As incense is carefully prepared, kindled with holy fire, and devoutly presented unto God, so let my prayer be. We are not to look upon prayer as easy work requiring no thought; it needs to be "set forth." What is more, it must be set forth "before the Lord," by a sense of his presence and a holy reverence for his name. Neither may we regard all supplication as certain of divine acceptance; it needs to be set forth before the Lord "as incense," concerning the offering of which there were rules to be observed. Otherwise it would be rejected of God. (Charles Spurgeon)
In the gorgeous ceremonial worship of the Hebrews, none of the senses were excluded from taking part in the service. . . . The sense of smell occupied, perhaps, the most prominent place; for the acceptance of the worship was always indicated by a symbol borrowed from this sense: "The Lord smelled a sweet savor." The prayer of the people ascended as incense, and the lifting up of their hands as the eventing sacrifice. The altar of incense occupied one of the most conspicuous and honored positions in the tabernacle and temple. . . . On this altar a censer full of incense poured forth its fragrant clouds every morning and evening. And yearly, as the day of atonement came round, when the high priest entered the holy of holies he filled a censer with live coals from the sacred fire on the altar of burnt-offerings and bore it into the sanctuary, where he threw upon the burning coals the "sweet incense beaten small," which he had brought in his hand. Without this smoking censer he was forbidden, on pain of death, to enter into the awful shrine of Jehovah. Notwithstanding the washing of his flesh and the linen garments with which he was clothed, he dare not enter the holiest of all with the blood of atonement unless he could personally shelter himself under a cloud of incense.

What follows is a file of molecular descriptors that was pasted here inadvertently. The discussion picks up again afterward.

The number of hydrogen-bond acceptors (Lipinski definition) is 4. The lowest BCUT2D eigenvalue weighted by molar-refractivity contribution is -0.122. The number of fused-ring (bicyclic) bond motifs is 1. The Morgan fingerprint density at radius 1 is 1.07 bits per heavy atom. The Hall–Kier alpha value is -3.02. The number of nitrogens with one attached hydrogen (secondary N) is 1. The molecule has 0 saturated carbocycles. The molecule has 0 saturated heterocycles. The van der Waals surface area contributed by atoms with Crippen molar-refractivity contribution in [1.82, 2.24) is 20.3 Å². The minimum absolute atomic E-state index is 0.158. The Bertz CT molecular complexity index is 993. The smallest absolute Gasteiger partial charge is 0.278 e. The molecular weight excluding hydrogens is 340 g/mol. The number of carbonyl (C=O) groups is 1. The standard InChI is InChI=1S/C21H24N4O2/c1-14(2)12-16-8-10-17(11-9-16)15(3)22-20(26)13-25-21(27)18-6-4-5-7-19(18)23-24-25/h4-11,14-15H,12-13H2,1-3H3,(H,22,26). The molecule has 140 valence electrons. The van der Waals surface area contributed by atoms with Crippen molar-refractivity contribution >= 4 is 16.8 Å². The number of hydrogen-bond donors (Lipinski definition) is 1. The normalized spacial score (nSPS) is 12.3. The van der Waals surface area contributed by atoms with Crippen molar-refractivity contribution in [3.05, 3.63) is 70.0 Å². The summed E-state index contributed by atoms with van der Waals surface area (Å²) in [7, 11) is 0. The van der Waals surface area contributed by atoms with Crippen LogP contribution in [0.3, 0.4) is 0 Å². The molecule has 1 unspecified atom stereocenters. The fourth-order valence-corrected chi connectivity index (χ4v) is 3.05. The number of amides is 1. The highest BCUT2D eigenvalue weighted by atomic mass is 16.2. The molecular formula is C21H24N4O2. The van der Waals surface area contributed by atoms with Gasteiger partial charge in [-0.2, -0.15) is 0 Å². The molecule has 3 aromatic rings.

It has been supposed by some writers that incense was invented for the purpose of concealing or neutralizing the noxious effluvia caused by the number of beasts slaughtered every day in the sanctuary. . . . but it derived its chief importance in connection with the ceremonial observances of the Mosaic ritual from the fact of its being the great symbol of prayer. It was offered at the time when the people were in the posture and act of devotion; and their prayers were supposed to be presented to God by the priest and to ascend to him in the smoke and odor of that fragrant offering. Scripture is full of allusions to it, understood in this beautiful symbolical sense. Acceptable, prevailing prayer was a sweet-smelling savor to the Lord. . . .